Advil is an over the counter (OTC) medication used to relieve pain, reduce fever, and decrease inflammation. The active ingredient in Advil is ibuprofen which is a nonsteroidal anti-inflammatory drug (NSAID).
Advil works by inhibiting the production of enzymes called cyclooxygenases (COX) in the body that produce chemicals called prostaglandins. Prostaglandins are responsible for causing pain, fever, and inflammation. By inhibiting their production, Advil helps to relieve pain, reduce fever, and decrease inflammation.
Use and Dosage
To use Advil OTC, you should read the label instructions carefully and follow the dosing instructions. Adults can generally take 200-400mg every 4-6 hours, up to a maximum of 1200mg per day. The exact dosage and frequency of use may depend on factors such as the condition being treated and the person’s age and weight. Children’s Advil is also available and should only be given under the guidance of a healthcare provider.
Do not exceed the recommended dose or frequency of use, as this can increase the risk of side effects. You should also talk to your healthcare provider before taking Advil if you have any medical conditions or take other medications, and if you are pregnant or breastfeeding.
If you experience any side effects or have any concerns about using Advil, you should talk to your healthcare provider. Your healthcare provider can also provide more specific instructions on how to use Advil based on your individual circumstances.
Common Side Effects of Advil OTC (Ibuprofen – Generic Non-Rx):
- Blurred vision
- Mild heartburn
- Ringing in your ears
- Skin itching or rash
- Upset stomach
Serious Side Effects of Advil OTC (Ibuprofen – Generic Non-Rx):
- Black, bloody, or tarry stools
- Chest pain
- Coughing up blood or vomit that looks like coffee grounds
- Headache with a severe blistering
- Increased sensitivity to light
- Neck stiffness
- Peeling, and red skin rash
- Problem with vision or balance
- Purple spots on the skin, and/or seizure (convulsions)
- Shortness of breath
- Slurred speech
- Sore throat
- Swelling or rapid weight gain
- Urinating less than usual or not at all
Forms and Strength
Advil OTC (Ibuprofen – Generic Non-Rx) is available in the following forms and strength:
Advil OTC: Tablet
- 200 mg
Ibuprofen – Generic Non-Rx: Tablet
- 200 mg
- Stomach bleeding: NSAIDs (including ibuprofen) can increase the risk of stomach bleeding, especially in people who are over 60 years old, have a history of stomach ulcers, or take blood thinning medications.
- Kidney damage: NSAIDs can also affect kidney function, especially in people who already have kidney problems or are dehydrated. It’s important to drink plenty of fluids while taking Advil to help protect your kidneys.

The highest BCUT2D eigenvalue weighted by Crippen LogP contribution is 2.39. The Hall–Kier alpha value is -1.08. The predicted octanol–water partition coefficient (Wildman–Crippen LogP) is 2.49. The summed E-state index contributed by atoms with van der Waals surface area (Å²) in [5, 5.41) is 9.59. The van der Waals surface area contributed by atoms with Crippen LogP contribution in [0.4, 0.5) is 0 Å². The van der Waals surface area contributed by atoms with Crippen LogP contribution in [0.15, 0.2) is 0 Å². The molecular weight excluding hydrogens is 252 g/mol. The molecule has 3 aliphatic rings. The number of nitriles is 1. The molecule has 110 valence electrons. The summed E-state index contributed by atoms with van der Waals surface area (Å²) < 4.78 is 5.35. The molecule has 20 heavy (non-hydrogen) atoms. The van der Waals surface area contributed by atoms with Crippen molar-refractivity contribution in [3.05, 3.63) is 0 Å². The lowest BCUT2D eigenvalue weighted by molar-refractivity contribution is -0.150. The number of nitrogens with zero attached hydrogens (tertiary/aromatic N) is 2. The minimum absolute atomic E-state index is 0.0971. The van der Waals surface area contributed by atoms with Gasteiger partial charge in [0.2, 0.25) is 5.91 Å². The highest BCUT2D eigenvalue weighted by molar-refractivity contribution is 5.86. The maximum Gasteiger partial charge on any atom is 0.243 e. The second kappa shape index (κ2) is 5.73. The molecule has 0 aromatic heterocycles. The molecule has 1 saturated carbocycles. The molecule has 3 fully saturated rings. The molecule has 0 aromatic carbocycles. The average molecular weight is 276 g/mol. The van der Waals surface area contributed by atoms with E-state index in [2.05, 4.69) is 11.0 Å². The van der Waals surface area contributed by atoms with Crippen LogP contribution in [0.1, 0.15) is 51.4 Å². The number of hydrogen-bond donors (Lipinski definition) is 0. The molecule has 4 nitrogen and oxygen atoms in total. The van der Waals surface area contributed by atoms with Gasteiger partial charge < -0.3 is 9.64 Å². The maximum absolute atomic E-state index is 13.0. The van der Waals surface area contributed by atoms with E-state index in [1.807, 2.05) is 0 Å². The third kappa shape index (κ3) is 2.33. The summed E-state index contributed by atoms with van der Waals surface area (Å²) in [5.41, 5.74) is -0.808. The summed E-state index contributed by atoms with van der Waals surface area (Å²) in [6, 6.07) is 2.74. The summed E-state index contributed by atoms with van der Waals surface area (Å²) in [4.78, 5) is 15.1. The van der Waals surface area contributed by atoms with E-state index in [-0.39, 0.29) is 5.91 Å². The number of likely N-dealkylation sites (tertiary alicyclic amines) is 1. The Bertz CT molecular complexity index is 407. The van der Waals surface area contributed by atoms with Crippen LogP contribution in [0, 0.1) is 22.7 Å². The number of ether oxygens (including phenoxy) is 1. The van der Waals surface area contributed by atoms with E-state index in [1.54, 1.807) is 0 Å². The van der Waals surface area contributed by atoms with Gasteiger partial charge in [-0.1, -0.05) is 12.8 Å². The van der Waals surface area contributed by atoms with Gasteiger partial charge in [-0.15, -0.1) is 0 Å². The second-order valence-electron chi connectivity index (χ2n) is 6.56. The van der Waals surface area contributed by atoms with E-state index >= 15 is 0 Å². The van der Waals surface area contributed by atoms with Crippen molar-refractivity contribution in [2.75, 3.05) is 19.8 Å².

- Cardiovascular risks: Taking high doses of NSAIDs over an extended period of time may increase the risk of heart attack or stroke.
- Allergic reactions: Some people may have an allergic reaction to Advil, which can range from mild (such as a rash) to severe (such as difficulty breathing).
- Interactions with other medications: It’s important to talk to your healthcare provider before taking Advil if you are already taking other medications, including over-the-counter drugs and supplements, as there may be interactions.
- Asthma: NSAIDs can exacerbate asthma symptoms in some people. If you have asthma, you should talk to your healthcare provider before taking Advil.
- Pregnancy: NSAIDs have been associated with an increased risk of birth defects when taken during pregnancy, especially in the third trimester. Pregnant women should talk to their healthcare provider before taking Advil.
- Breastfeeding: Advil can pass into breast milk and may harm a nursing infant. You should talk to your healthcare provider before taking Advil while breastfeeding.
- Liver damage: Taking high doses of Advil over an extended period of time can damage the liver.
- Interaction with alcohol: Drinking alcohol while taking Advil can increase the risk of stomach bleeding and liver damage.
Frequently Asked Questions (FAQ)
Is Advil safe to take?
When used as directed, Advil is generally considered safe. However, there are some possible cautions and side effects to be aware of. You should read the label instructions carefully and talk to your healthcare provider before taking Advil.
How soon after taking Advil can I expect to feel relief?
The time it takes for Advil to start working depends on the person and the condition being treated. Generally, it can take 20-30 minutes to start working for mild pain and up to an hour for more severe pain.
Can I take Advil with other medications?
Talk to your healthcare provider before taking Advil with other medications, as there may be interactions.
How long can I take Advil for?
You should not take Advil for more than 10 days unless directed by a healthcare provider. Longer-term use can increase the risk of side effects.
Can I take Advil if I have a history of stomach ulcers?
You should use caution when taking Advil if you have a history of stomach ulcers, as it can increase the risk of stomach bleeding. You should talk to your healthcare provider before taking Advil in this case.